So, get some mats and go for it. Teach the mount, guard, a few arm bars and escapes, and you will create karateka that can defend themselves on the ground.

Regards, Rich

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 Post subject: grappling skills
PostPosted: Mon Mar 15, 2004 6:23 pm 
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Sensei(s),

Personally speaking, I could make an arguement for either some or no knowledge of ground skills and how dangerous it could be. The same could be said about sparring. A little knowledge could be enough to get you really hurt. Let's be honest, we wouldn't ask someone to know a little about some part of the Uechi curriculum, why do it to something that is from another art?

As for Joe coming around to teach some of this stuff, I say all the power to it. However, there are people out there who have knowledge that is different than Joe's about fighting on the floor that is just as good. How do we judge it the same.

Once again, I would have to say since there is no standard to it, then it shouldn't be done on a test basis.

mike


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 Post subject: Re: grappling skills
PostPosted: Mon Mar 15, 2004 7:39 pm 
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mikemurphy wrote:
However, there are people out there who have knowledge that is different than Joe's about fighting on the floor that is just as good. How do we judge it the same.

Once again, I would have to say since there is no standard to it, then it shouldn't be done on a test basis.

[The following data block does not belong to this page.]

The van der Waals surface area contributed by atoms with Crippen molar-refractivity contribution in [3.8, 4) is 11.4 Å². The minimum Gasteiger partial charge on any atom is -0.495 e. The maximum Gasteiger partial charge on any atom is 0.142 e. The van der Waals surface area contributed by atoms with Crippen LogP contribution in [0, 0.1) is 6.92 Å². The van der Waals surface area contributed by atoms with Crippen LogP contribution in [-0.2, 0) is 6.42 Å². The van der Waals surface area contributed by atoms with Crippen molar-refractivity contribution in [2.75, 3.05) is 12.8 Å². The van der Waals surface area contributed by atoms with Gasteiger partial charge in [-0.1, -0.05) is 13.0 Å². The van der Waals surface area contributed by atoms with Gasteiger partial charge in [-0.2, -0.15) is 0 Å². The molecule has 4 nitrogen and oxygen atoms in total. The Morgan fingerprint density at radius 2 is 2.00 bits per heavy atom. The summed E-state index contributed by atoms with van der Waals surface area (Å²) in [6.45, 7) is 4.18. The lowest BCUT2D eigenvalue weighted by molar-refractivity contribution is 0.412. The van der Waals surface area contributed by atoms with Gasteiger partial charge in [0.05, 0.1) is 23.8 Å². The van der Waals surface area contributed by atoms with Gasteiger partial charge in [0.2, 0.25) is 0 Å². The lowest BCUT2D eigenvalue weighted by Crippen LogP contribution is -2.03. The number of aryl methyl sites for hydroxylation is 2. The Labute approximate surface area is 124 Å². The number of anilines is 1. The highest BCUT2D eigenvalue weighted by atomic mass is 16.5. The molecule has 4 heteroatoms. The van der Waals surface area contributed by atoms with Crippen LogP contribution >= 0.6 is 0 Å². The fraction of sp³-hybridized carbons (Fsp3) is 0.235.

mike


Experience under conditions Joe has had, are about as much experience as anyone will get. Im not saying Joe is the best guy around, but I think for what you want and need in a instructor for the limited grappling you want to incorporate, he is perfect. He ws a member of the Uechi community beforehand, its not like you are bringing someone totally foreign in.

There is no standard to grappling, but there is not really a standard to fighting on your feet either. Uechi has a skill set standing, Boxing has a skill set standing. I dont think any type of fighting has any type of standard. You just have a certain mindset and style. Joe has a great background in his style of Jiu-Jitsu, isnt that what you are looking for?

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 Post subject:
PostPosted: Mon Mar 15, 2004 7:56 pm 
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I had Joey and a Judo expert graciously teach grappling at the fall regional.
Where was the Uechi interest that day?

The only Uechi guy downstairs ran for his life when they slapped a choke on him.

It's just my thoughts that a pursuit of grappling skills should be a personnal one and not part of the curriculum.
I'm not saying that grappling isn't important to know.
I don't think Judo or Jujitsu schools should be teaching Uechi either because they go to a few seminars and think they know sanchin.

I've been training and competing in Judo, sambo, jujitsu for over 5 years now and don't feel confident enough to teach grappling yet.

But when Joey teaches another seminar, I'll be there. He's fantastic on the mat.

Fred

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 Post subject:
PostPosted: Mon Mar 15, 2004 9:15 pm 
“Familiarity vs Total Absense of knowledge??

I'll take being familiar with some aspects of a skill.”

I think George is making an excellent move to open some minds here. If you are familiar with something then you will not be surprised by it. How many strikers in the first few UFCs turned on their stomachs the moment they went to the ground only to be choked out? All because they were ignorant of what could be done.

Knowing how to fall is vital if takedowns are going to be used and they are just good to know. Once when working on a paving crew I was accidentally knocked from a moving dump truck. Only knowing how to tuck and roll saved me from serious injury. All that good old Judo and Jiu-Jitsu training came right back.